There were many times during my college years that my father would talk to me about how he never really got to do what he wanted because he wasn’t that great in school. He would end up working odd jobs during the semesters just to survive rather than studying. I believe that he told me these stories to encourage me to never give up, to trek on and fight for everything I wanted to achieve.
So why am I telling you about these memories of my father and me? Because he can’t, not anymore. You see my father was diagnosed with dementia, and he sometimes forgets how many sons I have, or our names, or what I do for a living. He forgets where he is and why he is there, or if he has even eaten.
Watching this awful disease progress is like watching the sand on a beach fight the ocean tide. As the day passes, the memories of those footprints, sandcastles, motes, and all the fun experiences that occurred on the beach are erased. With each new day, the experiences in the sand begin over. There is no remembrance of what happened the day before.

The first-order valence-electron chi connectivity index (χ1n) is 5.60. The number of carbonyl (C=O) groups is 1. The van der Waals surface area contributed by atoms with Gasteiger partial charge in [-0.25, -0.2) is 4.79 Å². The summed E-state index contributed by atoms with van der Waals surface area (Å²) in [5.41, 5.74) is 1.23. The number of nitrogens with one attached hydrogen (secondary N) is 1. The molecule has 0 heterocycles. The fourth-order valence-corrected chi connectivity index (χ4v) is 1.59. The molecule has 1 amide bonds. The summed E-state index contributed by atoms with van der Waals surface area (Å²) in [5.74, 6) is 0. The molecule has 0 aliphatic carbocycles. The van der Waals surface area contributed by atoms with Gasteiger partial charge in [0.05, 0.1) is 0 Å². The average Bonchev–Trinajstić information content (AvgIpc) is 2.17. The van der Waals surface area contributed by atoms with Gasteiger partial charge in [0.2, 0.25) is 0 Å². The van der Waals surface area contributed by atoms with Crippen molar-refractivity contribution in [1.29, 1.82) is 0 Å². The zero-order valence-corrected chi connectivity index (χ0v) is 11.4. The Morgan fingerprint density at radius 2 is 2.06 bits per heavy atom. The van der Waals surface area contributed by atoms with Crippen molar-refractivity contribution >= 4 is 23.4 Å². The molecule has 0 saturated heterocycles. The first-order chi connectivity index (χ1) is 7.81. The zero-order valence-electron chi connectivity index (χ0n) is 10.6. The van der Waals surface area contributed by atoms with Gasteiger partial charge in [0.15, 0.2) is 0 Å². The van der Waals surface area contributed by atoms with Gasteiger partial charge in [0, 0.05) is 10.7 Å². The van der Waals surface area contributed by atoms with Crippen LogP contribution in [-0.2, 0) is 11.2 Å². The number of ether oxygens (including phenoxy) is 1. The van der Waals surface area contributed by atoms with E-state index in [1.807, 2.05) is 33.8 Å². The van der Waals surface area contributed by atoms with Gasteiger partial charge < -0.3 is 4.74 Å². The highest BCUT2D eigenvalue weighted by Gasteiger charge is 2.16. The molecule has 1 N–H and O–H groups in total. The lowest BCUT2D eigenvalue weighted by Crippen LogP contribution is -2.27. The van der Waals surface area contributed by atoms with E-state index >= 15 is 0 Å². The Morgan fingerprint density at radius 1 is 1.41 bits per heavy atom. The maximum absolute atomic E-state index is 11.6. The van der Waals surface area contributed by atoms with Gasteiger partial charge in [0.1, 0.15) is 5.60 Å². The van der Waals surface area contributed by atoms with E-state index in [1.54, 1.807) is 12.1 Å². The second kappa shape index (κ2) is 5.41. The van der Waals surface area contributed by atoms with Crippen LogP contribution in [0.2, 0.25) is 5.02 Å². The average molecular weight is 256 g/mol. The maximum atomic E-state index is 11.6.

My dad has memories, but they tend to be from further back in his life, not many from us as a young family. Mostly he reminisces about his days in Vietnam. And as the tide of his mind rises, and then regresses, the same stories begin again. This happens many times during an hour. So you sit, and listen to the same stories again, just so you can spend time with him. Or you find yourself fielding the same questions, over and over again, trying with all your energy to stay relaxed and not show frustration at this horrible disease that is not his fault. Often you find yourself fighting internally with the pure instinct to avoid the visits rather than see a man struggle with this relentless disease.
There are times when I am working on something at home and I am struggling or need help, and I think I should call my dad, like I use to, because I know he will know what to do. But then I instantly realize that this isn’t a possibility anymore. It hits you like a champion boxer just set you up for his patented left jab and right hook combo. The man who could have done anything, who could have taught you anything, who was there to show you how, is no longer available for you in this capacity.